CLAT 2014 Detailed Analysis of the Exam

CLAT 2014 Detailed Analysis of the Exam

CLAT 2014 Detailed Analysis of the Exam will be available here on the day of exam. Please visit again after exam for CLAT 2014 Detailed Analysis of the Exam.

CLAT 2013 Exam Analysis

The CLAT 2013 paper came almost along the expected lines as mentioned in the CLAT notification regarding the pattern of test, unlike last year when many aspirants were led astray/caught off-guard by the actual exam. The difficulty level was relatively lower.

Subject No: Of Questions Expected Attempts Comments
English including Comprehension 40 32-35 Easy-Moderate
G.K./ Current Affairs 50 35-38 Moderate
Elementary Mathematics 20 12-13 Moderate
Logical Reasoning 40 32-34 Easy
Legal Aptitude 50 38-40 Easy-Moderate

Total No: of Questions: 200
Total Time: 2 Hours
Overall Expected Attempts: 149-160
Overall Difficulty:  The level of difficulty of this paper was Easy-Moderate.

English:

This section of CLAT 2013 was not too different from the English section of previous year’s iteration. There was one Reading Comprehension passage, followed by 10 questions, two of which were synonym-based. The passage was on the evolution of education and the questions were relatively easy as they could easily be answered by referring to the body of the passage. Like last year, there were 5 questions each on Idioms, Para-Jumbles and Foreign Language Phrases. The Latin phrase ‘carte blanche’ was reproduced exactly from the 2012 paper. In grammar, contrary to the notification, no questions involved Sentence Correction/Spot the Error, however, as mentioned therein, there were 10 Fill in the Blanks questions based on prepositions. Overall, the level of difficulty of this section was easy to moderate.

Logical Reasoning:

This section should not have posed any problems for the aspirants as the level of difficulty was low. Breaking away from tradition, mathematical concepts played an important role. The entire section was dominated by Analytical Reasoning. There were 15 questions on Arrangements, and 5 questions each on Series, Blood Relationships, Syllogisms, Course of Action, and Analogy.

Elementary Mathematics:

This section of the paper had 20 questions. Most of the questions were straightforward and required application of the basic concepts to arrive at the correct answer. This section was mainly focused on questions from Geometry, Mensuration and Arithmetic, and most of the questions were from topics like percentages, profit, loss and discount, ratio & proportion, time, speed and distance, time and work, area, circles etc. There were about 3 – 4 questions each from Algebra and Number System. One question each was asked from Set Theory, Statistics and Probability. An attempt of 12 – 13 questions is an ideal one. There were at least a couple of questions here which did not have the right answer as any of the options.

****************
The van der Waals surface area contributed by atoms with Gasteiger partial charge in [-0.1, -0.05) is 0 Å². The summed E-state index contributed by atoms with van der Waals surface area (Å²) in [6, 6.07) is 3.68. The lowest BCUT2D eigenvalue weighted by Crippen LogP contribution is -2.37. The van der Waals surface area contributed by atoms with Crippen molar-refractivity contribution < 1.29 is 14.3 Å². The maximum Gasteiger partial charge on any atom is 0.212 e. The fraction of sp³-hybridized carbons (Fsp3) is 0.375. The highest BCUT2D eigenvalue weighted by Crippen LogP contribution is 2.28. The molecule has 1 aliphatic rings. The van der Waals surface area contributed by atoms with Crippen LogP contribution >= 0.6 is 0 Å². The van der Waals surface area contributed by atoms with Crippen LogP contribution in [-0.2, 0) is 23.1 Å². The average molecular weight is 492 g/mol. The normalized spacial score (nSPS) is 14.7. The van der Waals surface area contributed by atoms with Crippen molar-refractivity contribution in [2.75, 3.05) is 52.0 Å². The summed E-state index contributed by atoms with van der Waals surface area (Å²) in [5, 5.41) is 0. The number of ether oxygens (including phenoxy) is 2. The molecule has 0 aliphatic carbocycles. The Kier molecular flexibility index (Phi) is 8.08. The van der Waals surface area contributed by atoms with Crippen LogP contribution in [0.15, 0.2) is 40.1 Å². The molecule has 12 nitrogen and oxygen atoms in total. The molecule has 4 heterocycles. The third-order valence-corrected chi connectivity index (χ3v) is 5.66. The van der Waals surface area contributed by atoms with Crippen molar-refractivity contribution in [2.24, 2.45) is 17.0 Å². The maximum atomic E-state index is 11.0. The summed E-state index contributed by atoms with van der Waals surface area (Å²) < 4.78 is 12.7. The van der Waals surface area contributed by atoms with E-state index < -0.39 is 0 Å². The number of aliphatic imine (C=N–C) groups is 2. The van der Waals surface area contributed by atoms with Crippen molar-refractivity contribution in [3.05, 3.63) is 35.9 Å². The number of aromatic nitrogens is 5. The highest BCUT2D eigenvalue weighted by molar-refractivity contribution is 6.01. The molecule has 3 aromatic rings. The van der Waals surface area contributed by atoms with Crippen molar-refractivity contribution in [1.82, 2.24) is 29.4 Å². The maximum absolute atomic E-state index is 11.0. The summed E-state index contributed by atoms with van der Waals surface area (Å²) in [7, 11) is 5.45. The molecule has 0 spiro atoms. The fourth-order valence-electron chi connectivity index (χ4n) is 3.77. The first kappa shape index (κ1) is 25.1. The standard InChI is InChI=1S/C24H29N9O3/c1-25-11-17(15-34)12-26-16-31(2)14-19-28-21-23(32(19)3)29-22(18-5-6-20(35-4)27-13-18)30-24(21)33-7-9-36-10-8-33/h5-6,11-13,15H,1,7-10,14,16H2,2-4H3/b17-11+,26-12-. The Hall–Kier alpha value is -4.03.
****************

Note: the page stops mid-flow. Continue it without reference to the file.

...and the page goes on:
General Knowledge:

The General Knowledge section in this year’s paper was almost at par with 2012 CLAT. It had a healthy mixture of Current Affairs and Static General Knowledge questions, with slightly more number of questions concerning Current Affairs. Legal General Knowledge covered the 117th Amendment and the number of High Courts in India. One question in General Science was repeated from last year’s paper, and there were lesser questions from this topic than the previous year. The couple of questions from History were a little tough. Questions testing knowledge of Personalities, World Days and International Organizations constituted the rest of the section. A good attempt would be about 35-36 questions, while an attempt of over 40 questions would be exceptional.

Legal Aptitude:

It was ambiguous whether the Legal Aptitude Section would have Legal Knowledge questions or not, but as a relief, they were absent from the paper. The questions were based on legal principles such as contracts covering promissory estoppel, postal rule, and cross offer. The questions on torts included topics like liability, nuisance, and negligence. Criminal law was also given due importance, covering topics like theft and kidnapping. Constitution included one question on Fundamental Rights, and one on State. One question was on family law. International law was conspicuous by absence, while knowledge of IPR was tested on copyright, trademarks and licenses. CL students would not have faced any problems due to their familiarity with the material and mocks, enabling them to achieve a respectable score in this section. There were not less than four questions which were taken verbatim from CLAT 2012.

* This is the initial feedback based on interaction with CLAT takers.

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